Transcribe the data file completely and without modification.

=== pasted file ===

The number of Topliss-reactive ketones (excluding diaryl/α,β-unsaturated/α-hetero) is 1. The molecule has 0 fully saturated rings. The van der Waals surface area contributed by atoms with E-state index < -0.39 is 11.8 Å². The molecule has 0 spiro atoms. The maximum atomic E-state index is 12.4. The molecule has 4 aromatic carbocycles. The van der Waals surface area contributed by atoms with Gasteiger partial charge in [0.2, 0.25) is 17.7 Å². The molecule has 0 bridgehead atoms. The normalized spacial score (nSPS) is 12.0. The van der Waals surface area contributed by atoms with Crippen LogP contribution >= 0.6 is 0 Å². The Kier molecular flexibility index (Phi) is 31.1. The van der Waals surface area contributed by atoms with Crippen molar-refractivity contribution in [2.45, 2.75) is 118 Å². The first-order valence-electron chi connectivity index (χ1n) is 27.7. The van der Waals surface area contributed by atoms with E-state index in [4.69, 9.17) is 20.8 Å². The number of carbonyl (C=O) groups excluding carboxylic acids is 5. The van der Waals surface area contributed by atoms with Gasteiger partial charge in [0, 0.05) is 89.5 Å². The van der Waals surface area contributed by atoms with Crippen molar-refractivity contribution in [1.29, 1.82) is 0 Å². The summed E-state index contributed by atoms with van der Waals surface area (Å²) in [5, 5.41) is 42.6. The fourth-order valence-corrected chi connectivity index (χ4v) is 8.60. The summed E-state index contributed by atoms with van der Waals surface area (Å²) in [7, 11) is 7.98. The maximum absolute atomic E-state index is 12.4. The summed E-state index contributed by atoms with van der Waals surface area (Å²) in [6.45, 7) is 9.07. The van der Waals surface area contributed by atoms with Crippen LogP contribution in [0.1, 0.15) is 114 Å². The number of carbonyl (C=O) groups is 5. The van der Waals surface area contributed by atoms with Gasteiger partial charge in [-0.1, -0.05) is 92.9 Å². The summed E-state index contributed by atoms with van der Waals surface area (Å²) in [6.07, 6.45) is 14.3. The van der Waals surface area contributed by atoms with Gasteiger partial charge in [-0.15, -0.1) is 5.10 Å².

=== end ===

The number of Topliss-reactive ketones (excluding diaryl/α,β-unsaturated/α-hetero) is 1. The molecule has 0 fully saturated rings. The van der Waals surface area contributed by atoms with E-state index < -0.39 is 11.8 Å². The molecule has 0 spiro atoms. The maximum atomic E-state index is 12.4. The molecule has 4 aromatic carbocycles. The van der Waals surface area contributed by atoms with Gasteiger partial charge in [0.2, 0.25) is 17.7 Å². The molecule has 0 bridgehead atoms. The normalized spacial score (nSPS) is 12.0. The van der Waals surface area contributed by atoms with Crippen LogP contribution >= 0.6 is 0 Å². The Kier molecular flexibility index (Phi) is 31.1. The van der Waals surface area contributed by atoms with Crippen molar-refractivity contribution in [2.45, 2.75) is 118 Å². The first-order valence-electron chi connectivity index (χ1n) is 27.7. The van der Waals surface area contributed by atoms with E-state index in [4.69, 9.17) is 20.8 Å². The number of carbonyl (C=O) groups excluding carboxylic acids is 5. The van der Waals surface area contributed by atoms with Gasteiger partial charge in [0, 0.05) is 89.5 Å². The van der Waals surface area contributed by atoms with Crippen molar-refractivity contribution in [1.29, 1.82) is 0 Å². The summed E-state index contributed by atoms with van der Waals surface area (Å²) in [5, 5.41) is 42.6. The fourth-order valence-corrected chi connectivity index (χ4v) is 8.60. The summed E-state index contributed by atoms with van der Waals surface area (Å²) in [7, 11) is 7.98. The maximum absolute atomic E-state index is 12.4. The summed E-state index contributed by atoms with van der Waals surface area (Å²) in [6.45, 7) is 9.07. The van der Waals surface area contributed by atoms with Crippen LogP contribution in [0.1, 0.15) is 114 Å². The number of carbonyl (C=O) groups is 5. The van der Waals surface area contributed by atoms with Gasteiger partial charge in [-0.1, -0.05) is 92.9 Å². The summed E-state index contributed by atoms with van der Waals surface area (Å²) in [6.07, 6.45) is 14.3. The van der Waals surface area contributed by atoms with Gasteiger partial charge in [-0.15, -0.1) is 5.10 Å².